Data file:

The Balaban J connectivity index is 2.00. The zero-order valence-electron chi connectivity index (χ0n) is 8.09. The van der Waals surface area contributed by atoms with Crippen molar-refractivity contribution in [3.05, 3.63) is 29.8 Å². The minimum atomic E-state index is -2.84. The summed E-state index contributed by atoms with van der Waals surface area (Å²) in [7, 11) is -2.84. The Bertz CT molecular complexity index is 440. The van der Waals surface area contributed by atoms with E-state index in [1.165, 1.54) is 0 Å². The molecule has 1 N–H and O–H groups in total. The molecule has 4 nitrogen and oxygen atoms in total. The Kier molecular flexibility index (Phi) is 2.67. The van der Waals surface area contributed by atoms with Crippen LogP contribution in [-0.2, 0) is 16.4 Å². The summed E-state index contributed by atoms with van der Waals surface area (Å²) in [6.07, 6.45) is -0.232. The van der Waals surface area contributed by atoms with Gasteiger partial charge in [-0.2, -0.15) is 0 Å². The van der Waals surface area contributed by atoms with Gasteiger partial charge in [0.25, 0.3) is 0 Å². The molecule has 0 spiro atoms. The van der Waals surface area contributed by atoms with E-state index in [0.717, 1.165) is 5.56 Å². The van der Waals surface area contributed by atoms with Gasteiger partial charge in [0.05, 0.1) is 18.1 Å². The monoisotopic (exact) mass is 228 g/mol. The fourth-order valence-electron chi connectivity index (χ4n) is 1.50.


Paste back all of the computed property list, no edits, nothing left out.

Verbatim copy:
The Balaban J connectivity index is 2.00. The zero-order valence-electron chi connectivity index (χ0n) is 8.09. The van der Waals surface area contributed by atoms with Crippen molar-refractivity contribution in [3.05, 3.63) is 29.8 Å². The minimum atomic E-state index is -2.84. The summed E-state index contributed by atoms with van der Waals surface area (Å²) in [7, 11) is -2.84. The Bertz CT molecular complexity index is 440. The van der Waals surface area contributed by atoms with E-state index in [1.165, 1.54) is 0 Å². The molecule has 1 N–H and O–H groups in total. The molecule has 4 nitrogen and oxygen atoms in total. The Kier molecular flexibility index (Phi) is 2.67. The van der Waals surface area contributed by atoms with Crippen LogP contribution in [-0.2, 0) is 16.4 Å². The summed E-state index contributed by atoms with van der Waals surface area (Å²) in [6.07, 6.45) is -0.232. The van der Waals surface area contributed by atoms with Gasteiger partial charge in [-0.2, -0.15) is 0 Å². The van der Waals surface area contributed by atoms with Gasteiger partial charge in [0.25, 0.3) is 0 Å². The molecule has 0 spiro atoms. The van der Waals surface area contributed by atoms with E-state index in [0.717, 1.165) is 5.56 Å². The van der Waals surface area contributed by atoms with Gasteiger partial charge in [0.05, 0.1) is 18.1 Å². The monoisotopic (exact) mass is 228 g/mol. The fourth-order valence-electron chi connectivity index (χ4n) is 1.50.